Security Threat: Cross Site Request Forgery (CSRF)

CSRF affects a huge percentage of today’s Web applications. Left unfixed, CSRF issues provide the attacker with a direct avenue of attack to your customers.
If you are responsible for the security of a Web site, chances are darn good it’s got at least one serious vulnerability lurking just beneath the surface. I’m talking about CSRF, or “Cross Site Request Forgery,” and it’s just beginning to be explored by attackers, phishers, and other miscreants.

(Note that CSRF is not to be confused with cross-site scripting, or XSS. They’re distinctly different.)

Before I continue, however, let me just say that I seriously don’t consider myself a “FUD guy”—meaning, I’m not one to try to scare my readers or customers into submission using Fear, Uncertainty, and Doubt. I prefer instead to rely on facts and, when asked, opinions and recommendations. But I’m always explicitly clear about which I’m talking about.

That said, CSRF is a big deal. This is not a fire drill. It affects a huge percentage of today’s Web applications. Numbers are not yet clear, but there are some estimates as high as 80-90% of today’s Web apps are affected by CSRF. Perhaps more to the point, though, when a CSRF vulnerability is exploited, the attacker has access to all the information and functions accessible to the victim’s account. If the victim can transfer money (to the attacker’s account), the attacker can transfer money, and without the victim’s consent or knowledge. No kidding.

So just what is a CSRF vulnerability and what makes it so heinous? Here’s the scenario: you’re logged into a Web site, or the site has placed a “remember me” cookie in your browser. While the session or cookie is active, you receive an unsolicited email that’s either directly or indirectly—via, for example, a “spambot” network—from the attacker. The email is HTML formatted, and includes an “image tag,” which is an instruction to the HTML renderer to grab an image from another site, normally via a URL pointing to a graphics file.

But this image tag doesn’t contain a harmless pointer to an image file. Instead, it contains an explicit URL pointing the HTML rendering engine off to the site you were logged into back in your browser. (Remember, the email comes in while you’re logged in.)

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The request to the web site you’re logged into gets doled out to the HTML subsystem—normally your browser. But your browser knows you have a session open on that site, and it gleefully sends along your session credentials (e.g., JSESSIONID, active cookies). Now, the really nasty bit… That image request has embedded in it an explicit set of instructions to your Web site that instruct it to, for instance, transfer funds, change your password, send your login credentials to the attacker, or some other unpleasant function.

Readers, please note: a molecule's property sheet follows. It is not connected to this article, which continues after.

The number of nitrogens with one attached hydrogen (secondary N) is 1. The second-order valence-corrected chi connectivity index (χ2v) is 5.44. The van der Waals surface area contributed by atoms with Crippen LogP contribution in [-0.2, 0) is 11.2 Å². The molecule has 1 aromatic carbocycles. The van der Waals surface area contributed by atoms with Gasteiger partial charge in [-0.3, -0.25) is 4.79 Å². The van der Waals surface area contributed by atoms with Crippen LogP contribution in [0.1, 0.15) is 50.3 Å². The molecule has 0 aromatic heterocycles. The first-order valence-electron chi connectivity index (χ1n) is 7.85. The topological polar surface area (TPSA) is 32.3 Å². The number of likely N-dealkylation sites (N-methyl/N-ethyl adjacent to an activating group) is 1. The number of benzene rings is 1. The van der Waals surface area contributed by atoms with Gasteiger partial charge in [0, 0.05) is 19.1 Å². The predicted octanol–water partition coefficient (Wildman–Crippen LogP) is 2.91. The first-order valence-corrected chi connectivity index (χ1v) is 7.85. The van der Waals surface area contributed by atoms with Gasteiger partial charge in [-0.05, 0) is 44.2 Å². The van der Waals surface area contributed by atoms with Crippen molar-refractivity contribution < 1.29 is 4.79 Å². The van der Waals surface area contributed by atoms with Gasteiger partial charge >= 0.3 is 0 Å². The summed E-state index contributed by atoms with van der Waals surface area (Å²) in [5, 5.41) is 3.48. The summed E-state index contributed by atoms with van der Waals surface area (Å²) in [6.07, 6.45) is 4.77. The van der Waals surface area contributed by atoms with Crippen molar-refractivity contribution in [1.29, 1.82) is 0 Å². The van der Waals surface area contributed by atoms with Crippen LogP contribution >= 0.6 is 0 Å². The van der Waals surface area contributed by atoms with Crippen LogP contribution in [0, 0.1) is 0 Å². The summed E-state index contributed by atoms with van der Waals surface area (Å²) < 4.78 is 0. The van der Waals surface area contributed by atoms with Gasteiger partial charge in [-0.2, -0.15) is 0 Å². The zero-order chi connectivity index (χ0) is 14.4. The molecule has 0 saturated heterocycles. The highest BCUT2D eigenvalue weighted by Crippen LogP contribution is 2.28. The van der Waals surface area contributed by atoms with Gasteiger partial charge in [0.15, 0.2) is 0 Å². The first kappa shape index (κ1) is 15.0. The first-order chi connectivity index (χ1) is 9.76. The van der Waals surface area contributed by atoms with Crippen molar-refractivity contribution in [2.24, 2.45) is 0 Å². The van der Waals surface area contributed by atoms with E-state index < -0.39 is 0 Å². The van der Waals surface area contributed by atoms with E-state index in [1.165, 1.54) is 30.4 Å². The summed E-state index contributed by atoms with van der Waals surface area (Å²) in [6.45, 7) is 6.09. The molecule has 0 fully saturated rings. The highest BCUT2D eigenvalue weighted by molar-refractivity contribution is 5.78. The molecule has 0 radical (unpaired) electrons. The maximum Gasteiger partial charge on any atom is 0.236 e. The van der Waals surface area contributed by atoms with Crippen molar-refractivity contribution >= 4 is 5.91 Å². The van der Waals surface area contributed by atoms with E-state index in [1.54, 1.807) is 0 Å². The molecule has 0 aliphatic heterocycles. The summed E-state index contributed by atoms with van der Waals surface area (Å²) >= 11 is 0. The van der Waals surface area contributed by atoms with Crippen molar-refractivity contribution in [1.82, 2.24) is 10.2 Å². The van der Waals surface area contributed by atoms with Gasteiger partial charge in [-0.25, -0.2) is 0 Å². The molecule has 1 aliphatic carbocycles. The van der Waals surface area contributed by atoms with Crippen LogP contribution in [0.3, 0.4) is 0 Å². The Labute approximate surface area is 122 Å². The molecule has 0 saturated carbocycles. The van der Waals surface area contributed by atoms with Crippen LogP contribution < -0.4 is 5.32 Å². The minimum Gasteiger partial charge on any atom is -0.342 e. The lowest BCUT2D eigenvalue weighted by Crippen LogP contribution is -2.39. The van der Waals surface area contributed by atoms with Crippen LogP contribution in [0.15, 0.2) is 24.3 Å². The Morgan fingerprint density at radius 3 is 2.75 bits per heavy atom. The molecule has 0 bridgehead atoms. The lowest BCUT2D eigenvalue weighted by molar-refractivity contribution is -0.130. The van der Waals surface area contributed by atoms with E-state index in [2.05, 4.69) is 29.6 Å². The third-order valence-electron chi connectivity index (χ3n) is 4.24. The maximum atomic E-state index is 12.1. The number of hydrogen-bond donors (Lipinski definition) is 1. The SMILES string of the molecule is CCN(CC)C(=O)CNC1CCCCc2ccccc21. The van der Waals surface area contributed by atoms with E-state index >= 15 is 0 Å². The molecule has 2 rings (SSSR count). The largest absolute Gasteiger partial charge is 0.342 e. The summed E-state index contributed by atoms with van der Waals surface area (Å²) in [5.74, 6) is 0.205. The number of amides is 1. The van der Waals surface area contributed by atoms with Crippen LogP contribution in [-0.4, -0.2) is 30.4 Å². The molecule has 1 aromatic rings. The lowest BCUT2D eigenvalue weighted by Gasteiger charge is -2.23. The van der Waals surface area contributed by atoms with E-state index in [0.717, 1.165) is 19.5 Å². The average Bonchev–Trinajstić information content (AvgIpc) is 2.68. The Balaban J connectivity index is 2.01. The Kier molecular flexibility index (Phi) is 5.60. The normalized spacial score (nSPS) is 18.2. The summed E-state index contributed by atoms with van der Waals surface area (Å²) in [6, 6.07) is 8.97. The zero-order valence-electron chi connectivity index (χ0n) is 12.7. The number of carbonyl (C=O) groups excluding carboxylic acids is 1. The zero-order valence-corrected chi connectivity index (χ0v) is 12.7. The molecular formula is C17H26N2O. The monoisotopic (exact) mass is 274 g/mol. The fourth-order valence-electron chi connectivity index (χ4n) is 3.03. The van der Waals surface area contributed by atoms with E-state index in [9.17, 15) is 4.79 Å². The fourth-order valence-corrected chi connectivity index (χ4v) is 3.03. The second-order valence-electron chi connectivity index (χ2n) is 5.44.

It’s real. We’ve already seen CSRF attacks that do some fairly straight forward things, that I’d consider as “proof of concept” code to validate the effectiveness of CSRF. To name a couple examples, Netflix had a CSRF flaw that enabled an attacker to add a movie to the victim’s movie queue and place it at the front of the line. (That could result in some interesting discussions with your spouse…) Google had a CSRF flaw that enabled an attacker to change the victim’s default language to Klingon (or any other language, for that matter).

We’ve also seen published examples of CSRF flaws being used to change the configuration of popular routers. (Does the device at 192.168.1.1 on your network have a username/password of admin/admin?) But these are just child’s play compared to what CSRF is really capable of.

CSRF first really came to my attention when the Open Web Application Security Project (OWASP) published its 2007 top 10 list of security defects. Unlike all other defects on previous OWASP top 10 lists, however, CSRF was put on the list in advance of statistical verification. This was done because the OWASP team felt strongly that CSRF is real and urgently needs to be fixed as soon as possible.

Fortunately, the OWASP folks didn’t stop there. They’ve also released the CSRF Guard, which is an open source Java J2EE class library that provides simple and effective protection against CSRF vulnerabilities.

The way the OWASP CSRF Guard works is to include a randomly generated and unpredictable token in each web page, in the form of a hidden HTML field. This allows valid browser requests to pass, but blocks CSRF requests in their tracks, since they don’t have access to this token.

The CSRF Guard is not just simple and effective, it’s free. Kudos to the good folks at OWASP for making this available. And, similar solution sets are available or being developed in other programming languages as well.

So, CSRF is a nasty little vulnerability with potentially very large impacts on vulnerable web site. But it’s also easy to safeguard against. There’s just no excuse for a Web site to remain vulnerable to them. Left unfixed, CSRF issues provide the attacker with a direct avenue of attack to your customers.




Tags: open source, security, programming, IT, csrf


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